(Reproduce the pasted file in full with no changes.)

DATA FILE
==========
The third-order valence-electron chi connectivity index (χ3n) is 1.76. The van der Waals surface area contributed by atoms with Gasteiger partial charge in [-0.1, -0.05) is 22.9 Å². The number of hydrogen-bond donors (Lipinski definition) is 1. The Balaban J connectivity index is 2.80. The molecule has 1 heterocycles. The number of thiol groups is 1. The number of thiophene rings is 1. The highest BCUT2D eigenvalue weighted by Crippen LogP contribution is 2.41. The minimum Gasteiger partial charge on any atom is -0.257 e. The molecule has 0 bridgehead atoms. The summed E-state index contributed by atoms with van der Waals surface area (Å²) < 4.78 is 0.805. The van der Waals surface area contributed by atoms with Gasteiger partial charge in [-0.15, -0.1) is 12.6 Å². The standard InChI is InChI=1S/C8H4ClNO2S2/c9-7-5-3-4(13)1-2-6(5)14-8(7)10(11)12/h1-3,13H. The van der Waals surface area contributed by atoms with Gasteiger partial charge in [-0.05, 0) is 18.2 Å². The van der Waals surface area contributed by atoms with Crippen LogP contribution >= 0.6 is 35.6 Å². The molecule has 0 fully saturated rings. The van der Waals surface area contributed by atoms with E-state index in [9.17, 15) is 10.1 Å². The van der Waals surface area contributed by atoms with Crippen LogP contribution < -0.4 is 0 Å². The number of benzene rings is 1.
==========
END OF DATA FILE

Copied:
The third-order valence-electron chi connectivity index (χ3n) is 1.76. The van der Waals surface area contributed by atoms with Gasteiger partial charge in [-0.1, -0.05) is 22.9 Å². The number of hydrogen-bond donors (Lipinski definition) is 1. The Balaban J connectivity index is 2.80. The molecule has 1 heterocycles. The number of thiol groups is 1. The number of thiophene rings is 1. The highest BCUT2D eigenvalue weighted by Crippen LogP contribution is 2.41. The minimum Gasteiger partial charge on any atom is -0.257 e. The molecule has 0 bridgehead atoms. The summed E-state index contributed by atoms with van der Waals surface area (Å²) < 4.78 is 0.805. The van der Waals surface area contributed by atoms with Gasteiger partial charge in [-0.15, -0.1) is 12.6 Å². The standard InChI is InChI=1S/C8H4ClNO2S2/c9-7-5-3-4(13)1-2-6(5)14-8(7)10(11)12/h1-3,13H. The van der Waals surface area contributed by atoms with Gasteiger partial charge in [-0.05, 0) is 18.2 Å². The van der Waals surface area contributed by atoms with Crippen LogP contribution >= 0.6 is 35.6 Å². The molecule has 0 fully saturated rings. The van der Waals surface area contributed by atoms with E-state index in [9.17, 15) is 10.1 Å². The van der Waals surface area contributed by atoms with Crippen LogP contribution < -0.4 is 0 Å². The number of benzene rings is 1.